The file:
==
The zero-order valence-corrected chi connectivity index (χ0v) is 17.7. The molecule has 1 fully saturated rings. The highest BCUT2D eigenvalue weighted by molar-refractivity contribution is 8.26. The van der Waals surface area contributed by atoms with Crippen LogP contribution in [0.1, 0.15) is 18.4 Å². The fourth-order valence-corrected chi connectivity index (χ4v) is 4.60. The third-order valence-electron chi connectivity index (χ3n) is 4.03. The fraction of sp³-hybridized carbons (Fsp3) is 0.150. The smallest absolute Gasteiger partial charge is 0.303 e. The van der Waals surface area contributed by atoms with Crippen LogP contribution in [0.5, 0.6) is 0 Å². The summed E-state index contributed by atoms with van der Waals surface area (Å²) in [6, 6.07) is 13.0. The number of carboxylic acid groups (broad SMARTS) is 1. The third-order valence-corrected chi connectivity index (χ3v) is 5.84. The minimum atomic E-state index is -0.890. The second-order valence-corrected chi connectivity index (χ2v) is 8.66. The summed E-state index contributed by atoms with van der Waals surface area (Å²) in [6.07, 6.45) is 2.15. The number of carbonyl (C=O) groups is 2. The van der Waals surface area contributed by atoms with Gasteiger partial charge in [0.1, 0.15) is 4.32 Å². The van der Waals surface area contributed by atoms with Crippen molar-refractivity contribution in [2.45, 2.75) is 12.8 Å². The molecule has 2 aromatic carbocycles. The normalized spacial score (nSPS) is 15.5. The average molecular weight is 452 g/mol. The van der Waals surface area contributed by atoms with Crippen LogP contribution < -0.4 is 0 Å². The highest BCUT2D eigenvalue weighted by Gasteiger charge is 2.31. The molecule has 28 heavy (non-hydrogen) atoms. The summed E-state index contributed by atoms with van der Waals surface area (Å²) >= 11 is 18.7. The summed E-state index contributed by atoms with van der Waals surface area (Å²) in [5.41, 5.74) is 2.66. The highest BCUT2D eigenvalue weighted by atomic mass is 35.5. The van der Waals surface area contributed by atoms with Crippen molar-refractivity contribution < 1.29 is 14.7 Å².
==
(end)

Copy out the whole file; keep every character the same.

The zero-order valence-corrected chi connectivity index (χ0v) is 17.7. The molecule has 1 fully saturated rings. The highest BCUT2D eigenvalue weighted by molar-refractivity contribution is 8.26. The van der Waals surface area contributed by atoms with Crippen LogP contribution in [0.1, 0.15) is 18.4 Å². The fourth-order valence-corrected chi connectivity index (χ4v) is 4.60. The third-order valence-electron chi connectivity index (χ3n) is 4.03. The fraction of sp³-hybridized carbons (Fsp3) is 0.150. The smallest absolute Gasteiger partial charge is 0.303 e. The van der Waals surface area contributed by atoms with Crippen LogP contribution in [0.5, 0.6) is 0 Å². The summed E-state index contributed by atoms with van der Waals surface area (Å²) in [6, 6.07) is 13.0. The number of carboxylic acid groups (broad SMARTS) is 1. The third-order valence-corrected chi connectivity index (χ3v) is 5.84. The minimum atomic E-state index is -0.890. The second-order valence-corrected chi connectivity index (χ2v) is 8.66. The summed E-state index contributed by atoms with van der Waals surface area (Å²) in [6.07, 6.45) is 2.15. The number of carbonyl (C=O) groups is 2. The van der Waals surface area contributed by atoms with Gasteiger partial charge in [0.1, 0.15) is 4.32 Å². The van der Waals surface area contributed by atoms with Crippen molar-refractivity contribution in [2.45, 2.75) is 12.8 Å². The molecule has 2 aromatic carbocycles. The normalized spacial score (nSPS) is 15.5. The average molecular weight is 452 g/mol. The van der Waals surface area contributed by atoms with Crippen LogP contribution < -0.4 is 0 Å². The highest BCUT2D eigenvalue weighted by Gasteiger charge is 2.31. The molecule has 28 heavy (non-hydrogen) atoms. The summed E-state index contributed by atoms with van der Waals surface area (Å²) >= 11 is 18.7. The summed E-state index contributed by atoms with van der Waals surface area (Å²) in [5.41, 5.74) is 2.66. The highest BCUT2D eigenvalue weighted by atomic mass is 35.5. The van der Waals surface area contributed by atoms with Crippen molar-refractivity contribution < 1.29 is 14.7 Å².